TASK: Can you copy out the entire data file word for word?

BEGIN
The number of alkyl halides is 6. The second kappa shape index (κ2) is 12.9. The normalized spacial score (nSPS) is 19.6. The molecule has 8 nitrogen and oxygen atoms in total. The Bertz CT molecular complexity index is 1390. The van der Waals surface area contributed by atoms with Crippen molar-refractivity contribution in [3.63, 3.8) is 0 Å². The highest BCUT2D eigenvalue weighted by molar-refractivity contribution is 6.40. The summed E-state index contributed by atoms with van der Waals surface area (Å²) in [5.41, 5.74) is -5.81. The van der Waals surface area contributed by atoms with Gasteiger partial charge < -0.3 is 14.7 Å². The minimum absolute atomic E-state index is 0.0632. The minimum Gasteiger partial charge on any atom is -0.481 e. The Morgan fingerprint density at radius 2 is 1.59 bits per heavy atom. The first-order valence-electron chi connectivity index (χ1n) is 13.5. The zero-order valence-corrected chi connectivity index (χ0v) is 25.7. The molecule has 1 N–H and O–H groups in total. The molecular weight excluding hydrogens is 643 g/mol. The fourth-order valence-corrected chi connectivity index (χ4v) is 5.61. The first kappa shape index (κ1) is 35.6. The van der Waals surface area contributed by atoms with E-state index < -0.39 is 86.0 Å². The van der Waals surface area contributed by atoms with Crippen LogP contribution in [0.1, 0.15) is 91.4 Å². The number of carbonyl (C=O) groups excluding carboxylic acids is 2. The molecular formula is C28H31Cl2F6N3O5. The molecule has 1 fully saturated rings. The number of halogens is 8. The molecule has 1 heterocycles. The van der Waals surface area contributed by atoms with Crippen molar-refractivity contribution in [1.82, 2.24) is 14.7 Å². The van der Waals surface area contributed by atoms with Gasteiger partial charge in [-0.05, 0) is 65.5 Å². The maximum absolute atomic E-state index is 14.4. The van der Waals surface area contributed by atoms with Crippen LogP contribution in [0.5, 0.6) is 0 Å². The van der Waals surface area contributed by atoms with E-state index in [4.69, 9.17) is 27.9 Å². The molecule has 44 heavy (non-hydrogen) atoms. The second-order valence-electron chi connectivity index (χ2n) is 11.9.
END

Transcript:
The number of alkyl halides is 6. The second kappa shape index (κ2) is 12.9. The normalized spacial score (nSPS) is 19.6. The molecule has 8 nitrogen and oxygen atoms in total. The Bertz CT molecular complexity index is 1390. The van der Waals surface area contributed by atoms with Crippen molar-refractivity contribution in [3.63, 3.8) is 0 Å². The highest BCUT2D eigenvalue weighted by molar-refractivity contribution is 6.40. The summed E-state index contributed by atoms with van der Waals surface area (Å²) in [5.41, 5.74) is -5.81. The van der Waals surface area contributed by atoms with Gasteiger partial charge < -0.3 is 14.7 Å². The minimum absolute atomic E-state index is 0.0632. The minimum Gasteiger partial charge on any atom is -0.481 e. The Morgan fingerprint density at radius 2 is 1.59 bits per heavy atom. The first-order valence-electron chi connectivity index (χ1n) is 13.5. The zero-order valence-corrected chi connectivity index (χ0v) is 25.7. The molecule has 1 N–H and O–H groups in total. The molecular weight excluding hydrogens is 643 g/mol. The fourth-order valence-corrected chi connectivity index (χ4v) is 5.61. The first kappa shape index (κ1) is 35.6. The van der Waals surface area contributed by atoms with E-state index < -0.39 is 86.0 Å². The van der Waals surface area contributed by atoms with Crippen LogP contribution in [0.1, 0.15) is 91.4 Å². The number of carbonyl (C=O) groups excluding carboxylic acids is 2. The molecular formula is C28H31Cl2F6N3O5. The molecule has 1 fully saturated rings. The number of halogens is 8. The molecule has 1 heterocycles. The van der Waals surface area contributed by atoms with Crippen molar-refractivity contribution in [1.82, 2.24) is 14.7 Å². The van der Waals surface area contributed by atoms with Gasteiger partial charge in [-0.05, 0) is 65.5 Å². The maximum absolute atomic E-state index is 14.4. The van der Waals surface area contributed by atoms with Crippen LogP contribution in [0.5, 0.6) is 0 Å². The van der Waals surface area contributed by atoms with E-state index in [4.69, 9.17) is 27.9 Å². The molecule has 44 heavy (non-hydrogen) atoms. The second-order valence-electron chi connectivity index (χ2n) is 11.9.